Today I have blogging block. Yeah, I know it is unlike me.
Perhaps you were expecting to visit and find some witty analogy or cute goddaughter story, but that's not what I got for you today.
Okay, maybe I have. But it's not a goddaughter story.
I was thirteen when my first little girl cousin was born. I remember cuddling her, and her falling asleep on my shoulder. When she was about three-years-old she hated having a bath, getting water in her eyes scared her. So I created a story for her.
Actually, I picked up a grey flannel and created a character called (wait for it) Mr. Flannel.
My elderly grandparents had a seat which fit across their bath. This 'bridge' was Mr. Flannel's home, and he lived under it. Anyone walking across -in this case a toy plastic swan- had to give him soup (bathwater in a plastic dish that we gave 'flavours'). If he hated the soup, he'd splash it over my cousin screaming it was "Yucky soup."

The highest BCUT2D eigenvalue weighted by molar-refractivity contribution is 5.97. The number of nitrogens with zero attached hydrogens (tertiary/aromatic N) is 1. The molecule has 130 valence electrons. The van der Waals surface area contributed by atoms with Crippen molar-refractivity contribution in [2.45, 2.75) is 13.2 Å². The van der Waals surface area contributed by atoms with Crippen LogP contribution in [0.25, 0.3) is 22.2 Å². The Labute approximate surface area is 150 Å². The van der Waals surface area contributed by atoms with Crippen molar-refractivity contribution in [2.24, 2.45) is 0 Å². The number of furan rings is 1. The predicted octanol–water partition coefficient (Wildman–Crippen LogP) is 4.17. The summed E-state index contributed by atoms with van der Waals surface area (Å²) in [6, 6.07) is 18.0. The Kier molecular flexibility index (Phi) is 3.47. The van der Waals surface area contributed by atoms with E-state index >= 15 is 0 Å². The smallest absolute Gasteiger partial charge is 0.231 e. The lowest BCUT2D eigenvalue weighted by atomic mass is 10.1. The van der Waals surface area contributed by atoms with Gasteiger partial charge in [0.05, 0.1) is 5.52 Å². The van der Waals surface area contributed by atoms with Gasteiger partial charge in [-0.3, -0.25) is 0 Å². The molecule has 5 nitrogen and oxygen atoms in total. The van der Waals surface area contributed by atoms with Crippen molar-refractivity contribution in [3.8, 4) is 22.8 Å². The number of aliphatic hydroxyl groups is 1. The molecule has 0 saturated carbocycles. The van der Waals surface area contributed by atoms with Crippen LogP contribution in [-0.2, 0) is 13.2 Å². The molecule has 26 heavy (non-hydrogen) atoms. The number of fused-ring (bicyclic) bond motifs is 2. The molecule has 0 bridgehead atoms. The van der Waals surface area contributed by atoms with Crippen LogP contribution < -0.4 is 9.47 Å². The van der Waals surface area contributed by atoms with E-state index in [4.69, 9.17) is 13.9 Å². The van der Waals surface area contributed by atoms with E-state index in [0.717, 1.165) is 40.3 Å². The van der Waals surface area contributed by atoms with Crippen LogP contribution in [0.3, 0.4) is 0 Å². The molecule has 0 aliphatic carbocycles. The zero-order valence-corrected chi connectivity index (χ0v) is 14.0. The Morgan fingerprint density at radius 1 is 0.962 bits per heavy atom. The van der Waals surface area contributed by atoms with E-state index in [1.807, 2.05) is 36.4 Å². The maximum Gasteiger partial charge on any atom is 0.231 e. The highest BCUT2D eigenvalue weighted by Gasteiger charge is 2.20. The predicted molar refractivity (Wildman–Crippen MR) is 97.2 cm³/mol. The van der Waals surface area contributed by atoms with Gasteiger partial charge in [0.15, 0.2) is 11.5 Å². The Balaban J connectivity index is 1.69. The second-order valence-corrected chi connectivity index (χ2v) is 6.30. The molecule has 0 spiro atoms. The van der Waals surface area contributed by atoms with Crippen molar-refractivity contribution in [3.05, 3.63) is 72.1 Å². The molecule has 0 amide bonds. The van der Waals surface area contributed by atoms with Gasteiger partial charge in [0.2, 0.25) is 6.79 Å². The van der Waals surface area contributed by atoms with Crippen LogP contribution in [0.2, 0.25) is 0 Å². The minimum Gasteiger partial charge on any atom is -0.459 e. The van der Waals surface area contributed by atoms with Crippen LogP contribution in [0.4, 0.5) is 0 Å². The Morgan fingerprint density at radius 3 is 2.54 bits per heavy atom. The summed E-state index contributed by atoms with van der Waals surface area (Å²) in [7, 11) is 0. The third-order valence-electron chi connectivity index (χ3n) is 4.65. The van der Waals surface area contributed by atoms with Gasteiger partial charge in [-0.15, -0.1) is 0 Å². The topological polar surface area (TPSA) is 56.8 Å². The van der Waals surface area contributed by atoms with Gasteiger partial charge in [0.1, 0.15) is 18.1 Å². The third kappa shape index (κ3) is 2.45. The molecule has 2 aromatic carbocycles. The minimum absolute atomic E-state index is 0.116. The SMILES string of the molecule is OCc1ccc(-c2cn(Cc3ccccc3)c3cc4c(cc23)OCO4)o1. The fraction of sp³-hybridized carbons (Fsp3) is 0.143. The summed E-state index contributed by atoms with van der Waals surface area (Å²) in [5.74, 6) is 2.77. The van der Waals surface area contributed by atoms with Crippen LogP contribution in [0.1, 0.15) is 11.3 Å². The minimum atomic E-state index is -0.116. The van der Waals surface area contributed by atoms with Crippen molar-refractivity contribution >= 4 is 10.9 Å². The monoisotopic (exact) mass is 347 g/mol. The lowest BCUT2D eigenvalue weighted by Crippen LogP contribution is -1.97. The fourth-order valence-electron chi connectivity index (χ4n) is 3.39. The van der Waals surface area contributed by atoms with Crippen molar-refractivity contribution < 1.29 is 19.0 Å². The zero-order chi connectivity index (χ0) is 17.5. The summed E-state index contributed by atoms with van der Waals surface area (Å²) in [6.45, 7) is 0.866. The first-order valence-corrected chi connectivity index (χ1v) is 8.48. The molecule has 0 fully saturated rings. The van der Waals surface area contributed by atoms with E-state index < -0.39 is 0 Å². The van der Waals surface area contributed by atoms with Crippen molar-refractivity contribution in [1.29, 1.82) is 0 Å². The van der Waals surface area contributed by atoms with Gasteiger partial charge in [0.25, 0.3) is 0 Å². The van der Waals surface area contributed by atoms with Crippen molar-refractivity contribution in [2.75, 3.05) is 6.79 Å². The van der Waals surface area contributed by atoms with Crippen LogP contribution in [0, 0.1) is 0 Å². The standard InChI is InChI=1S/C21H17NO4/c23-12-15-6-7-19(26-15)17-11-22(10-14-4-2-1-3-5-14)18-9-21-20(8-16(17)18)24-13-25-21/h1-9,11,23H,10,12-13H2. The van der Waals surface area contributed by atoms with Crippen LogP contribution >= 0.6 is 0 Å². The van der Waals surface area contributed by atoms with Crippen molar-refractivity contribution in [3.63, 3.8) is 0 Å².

If he liked it - Tomato or chicken was his favourite - then he'd eat it.
"Yum yum, nice soup."
My cousin loved this game. Every time she visited I had to perform Mr. Flannel. When her sister was born four years later, Mr. Flannel was introduced to her too.
I swear it wasn't my fault, the older one made me, and I'm too soft to say no. :)
Now, you'd think they would be embarrassed by this story, but they aren't. Even at seventeen and thirteen they still talk about the time I used to play Mr. Flannel with them.
And they smile.
And I smile. It made them happy, so I'm happy.
I never realised how a simple flannel and a bowl of "soup" water could create such a memory for two little girls. It was just something I did to stop them crying when my aunt washed their hair.
I guess it is the simple stories that stay with us.
*Mr. Flannel has since retired to a wonderful home for old flannels. But I'm sure his offspring will appear in the near future for my nieces.